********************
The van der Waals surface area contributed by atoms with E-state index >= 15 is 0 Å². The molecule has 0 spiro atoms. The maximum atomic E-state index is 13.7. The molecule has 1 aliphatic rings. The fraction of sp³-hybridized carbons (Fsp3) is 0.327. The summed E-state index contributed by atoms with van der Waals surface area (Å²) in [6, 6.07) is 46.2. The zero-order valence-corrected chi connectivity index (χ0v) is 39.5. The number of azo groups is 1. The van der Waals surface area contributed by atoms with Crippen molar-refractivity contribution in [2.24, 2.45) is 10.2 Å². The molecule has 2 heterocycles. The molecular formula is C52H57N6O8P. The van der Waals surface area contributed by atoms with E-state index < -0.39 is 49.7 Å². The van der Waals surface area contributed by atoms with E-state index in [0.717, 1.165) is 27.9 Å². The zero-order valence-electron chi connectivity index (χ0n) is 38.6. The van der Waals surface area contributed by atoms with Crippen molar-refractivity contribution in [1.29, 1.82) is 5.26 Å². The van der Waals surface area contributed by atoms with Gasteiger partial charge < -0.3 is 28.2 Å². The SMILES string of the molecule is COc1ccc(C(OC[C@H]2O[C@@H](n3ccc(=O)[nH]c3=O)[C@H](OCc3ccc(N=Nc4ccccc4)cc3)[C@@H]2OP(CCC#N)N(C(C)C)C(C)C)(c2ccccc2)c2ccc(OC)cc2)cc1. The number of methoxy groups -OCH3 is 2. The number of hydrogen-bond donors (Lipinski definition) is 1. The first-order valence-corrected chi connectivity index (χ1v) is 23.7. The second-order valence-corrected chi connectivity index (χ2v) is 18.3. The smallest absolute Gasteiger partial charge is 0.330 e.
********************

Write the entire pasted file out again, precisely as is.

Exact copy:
The van der Waals surface area contributed by atoms with E-state index >= 15 is 0 Å². The molecule has 0 spiro atoms. The maximum atomic E-state index is 13.7. The molecule has 1 aliphatic rings. The fraction of sp³-hybridized carbons (Fsp3) is 0.327. The summed E-state index contributed by atoms with van der Waals surface area (Å²) in [6, 6.07) is 46.2. The zero-order valence-corrected chi connectivity index (χ0v) is 39.5. The number of azo groups is 1. The van der Waals surface area contributed by atoms with Crippen molar-refractivity contribution in [2.24, 2.45) is 10.2 Å². The molecule has 2 heterocycles. The molecular formula is C52H57N6O8P. The van der Waals surface area contributed by atoms with E-state index < -0.39 is 49.7 Å². The van der Waals surface area contributed by atoms with E-state index in [0.717, 1.165) is 27.9 Å². The zero-order valence-electron chi connectivity index (χ0n) is 38.6. The van der Waals surface area contributed by atoms with Crippen molar-refractivity contribution in [1.29, 1.82) is 5.26 Å². The van der Waals surface area contributed by atoms with Gasteiger partial charge < -0.3 is 28.2 Å². The SMILES string of the molecule is COc1ccc(C(OC[C@H]2O[C@@H](n3ccc(=O)[nH]c3=O)[C@H](OCc3ccc(N=Nc4ccccc4)cc3)[C@@H]2OP(CCC#N)N(C(C)C)C(C)C)(c2ccccc2)c2ccc(OC)cc2)cc1. The number of methoxy groups -OCH3 is 2. The number of hydrogen-bond donors (Lipinski definition) is 1. The first-order valence-corrected chi connectivity index (χ1v) is 23.7. The second-order valence-corrected chi connectivity index (χ2v) is 18.3. The smallest absolute Gasteiger partial charge is 0.330 e.